A fourth aspect, which shows up especially in evangelicals, is the idea that the Scriptures are intended for everyone, and not just the specialists; and this leads people to think that the most straightforward reading of a text is the right one. (Of course, I would point out that we ought to seek the “straightforward” reading in the ancient context, and that requires the work of specialists. I would also point out that we really ought to be modest in our notion of Scriptural clarity, applying it to the main outline of the Biblical story.)
Let’s make that two degrees from MIT, shall we?
I have some idea of how scientific research works. I know why it is so much fun, and I also know how easy it is to overstate both the level of confidence we have a right to in our results, and the implications our results have for so many other realms of thought. I also know from the inside that those who practice the sciences, and high-level engineering, tend to think of themselves as the truly objective types because of our insistence on numbers and empirical testability.
But I also respect well-established results, and distrust anyone who dismisses them as coming from “a darkened mind.” That isn’t how it works!
As a Hebraist, I have been especially interested in how texts convey meaning, using their literary and grammatical features. I also know that we can overstate the level of confidence that we have a right to in this discipline as well. C. S. Lewis, in particular, has been a wonderful guide for me in learning to read texts on their own terms. He has a marvelous essay on “The language of religion,” which helps us to appreciate how rarely the Bible writers employ “scientific language,” and how rarely they engage in what we might call “scientific theorizing.”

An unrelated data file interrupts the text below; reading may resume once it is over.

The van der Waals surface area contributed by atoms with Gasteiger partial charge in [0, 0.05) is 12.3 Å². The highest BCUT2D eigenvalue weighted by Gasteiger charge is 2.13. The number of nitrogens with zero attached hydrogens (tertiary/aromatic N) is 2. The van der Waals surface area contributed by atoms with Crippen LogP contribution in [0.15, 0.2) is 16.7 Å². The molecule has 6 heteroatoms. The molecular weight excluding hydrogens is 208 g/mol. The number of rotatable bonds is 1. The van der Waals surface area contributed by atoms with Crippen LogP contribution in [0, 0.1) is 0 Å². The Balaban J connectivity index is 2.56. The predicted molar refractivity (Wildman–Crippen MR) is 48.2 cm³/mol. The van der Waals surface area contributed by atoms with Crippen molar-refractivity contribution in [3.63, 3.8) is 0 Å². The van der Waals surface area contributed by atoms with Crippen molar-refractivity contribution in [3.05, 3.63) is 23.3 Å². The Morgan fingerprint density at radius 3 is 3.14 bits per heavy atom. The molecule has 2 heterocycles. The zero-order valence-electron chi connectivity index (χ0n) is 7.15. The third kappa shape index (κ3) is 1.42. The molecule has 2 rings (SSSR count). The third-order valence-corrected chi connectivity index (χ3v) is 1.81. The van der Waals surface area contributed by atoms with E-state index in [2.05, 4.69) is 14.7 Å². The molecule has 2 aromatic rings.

In other words, I have some sense of how both the sciences and the Biblical texts are aiming to talk about the world, and thus can be brought into fruitful interaction. That interaction should respect the way each of these talk.
3) According to Ken Ham, you can’t believe in the Bible and Evolution. Do you agree with him? If not, why?
So much depends on the meaning of the word “evolution,” doesn’t it! Spokesmen for Answers in Genesis have tended to describe everything except their version of young earth creationism as “evolutionary,” and thus would apply the term to people as diverse as Mike Behe, C. S. Lewis, Hugh Ross, and Francis Collins (and Jack Collins too!).